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40 Days and 40 Nights (R)
Miramax

I admit it. I laughed at the boner scenes in this lightweight sex comedy. And I laughed at a bunch of the raunchy one-liners. And I loved the scene where the main guy, played by Josh Hartnett (Blackhawk Down) makes love to Erica (Shannyn Sossamon), the girl of his dreams, without technically touching her. And I enjoyed much of the visual fantasy in the film.

Then, in retrospect, I got really disgusted with myself. It was like eating one of those gigantic Nestle Crunch bars in a darkened theater and feeling sick afterward. How could I have enjoyed this film? Everyone in it is a self-centered, superficial prick. All the women are objectified. All the guys are heavy breathers. Religion is mocked. San Francisco is a dotcom porn den with no street people, just trendy restaurants and huge offices with washed brick walls and fabulous views. And with the exception of one fat guy, the butt of all office jokes, everyone within this director's vision is beautiful as in Victoria's Secret beautiful. Had I seen this film when I was 15, and were I a horny male, I might dream of working some day at a dotcom where nobody ever really works but everybody gets rich anyway, where the guys just stand around acting out adolescent fantasies and the girls all dress like hookers.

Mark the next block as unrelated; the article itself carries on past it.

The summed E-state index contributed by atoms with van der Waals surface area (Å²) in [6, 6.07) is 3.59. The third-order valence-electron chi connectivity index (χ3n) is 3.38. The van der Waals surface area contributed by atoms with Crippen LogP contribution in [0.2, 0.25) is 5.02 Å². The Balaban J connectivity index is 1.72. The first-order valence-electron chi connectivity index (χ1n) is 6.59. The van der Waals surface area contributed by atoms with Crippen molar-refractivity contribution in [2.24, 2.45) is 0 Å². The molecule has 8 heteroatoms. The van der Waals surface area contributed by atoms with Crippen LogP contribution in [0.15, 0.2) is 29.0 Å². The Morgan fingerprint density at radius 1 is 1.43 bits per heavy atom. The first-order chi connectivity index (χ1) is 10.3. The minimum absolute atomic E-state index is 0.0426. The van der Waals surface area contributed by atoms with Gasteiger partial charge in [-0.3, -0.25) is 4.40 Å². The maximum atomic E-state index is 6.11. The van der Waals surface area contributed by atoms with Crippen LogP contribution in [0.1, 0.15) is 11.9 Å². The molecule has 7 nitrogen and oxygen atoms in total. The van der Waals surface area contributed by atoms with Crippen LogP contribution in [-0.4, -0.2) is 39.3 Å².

Essentially, 40 Days and 40 Nights is about ejaculation. Yep. The build up, the fluids, the condom, it's all there, all obsessed over for two hours in kitschy colors and clever dialogue by a bunch of smartass 20-somethings with nothing better to obsess about. Did I mention that the film's central conceit is Josh's vow of celibacy for Lent? To get over the disappointment of his breakup with fire-breathing Nicole (Vinessa Shaw), he will give up sex for 40 days. Under normal circumstances, he would otherwise be getting laid every night. Just like in real life, right?

40 Days and 40 Nights is way too clever for its own good. Josh Hartnett is cute, dumb and bumbling. Shannyn Sossamon is gorgeous and seems intelligent but has nothing intelligent to say. When the 40 days are up and they finally get it on, well, you just kind of feel sorry for her. Then you just want to go home and throw up.

-- Kathryn Eastburn

  • 40 Days and 40 Nights is way too clever for its own good.

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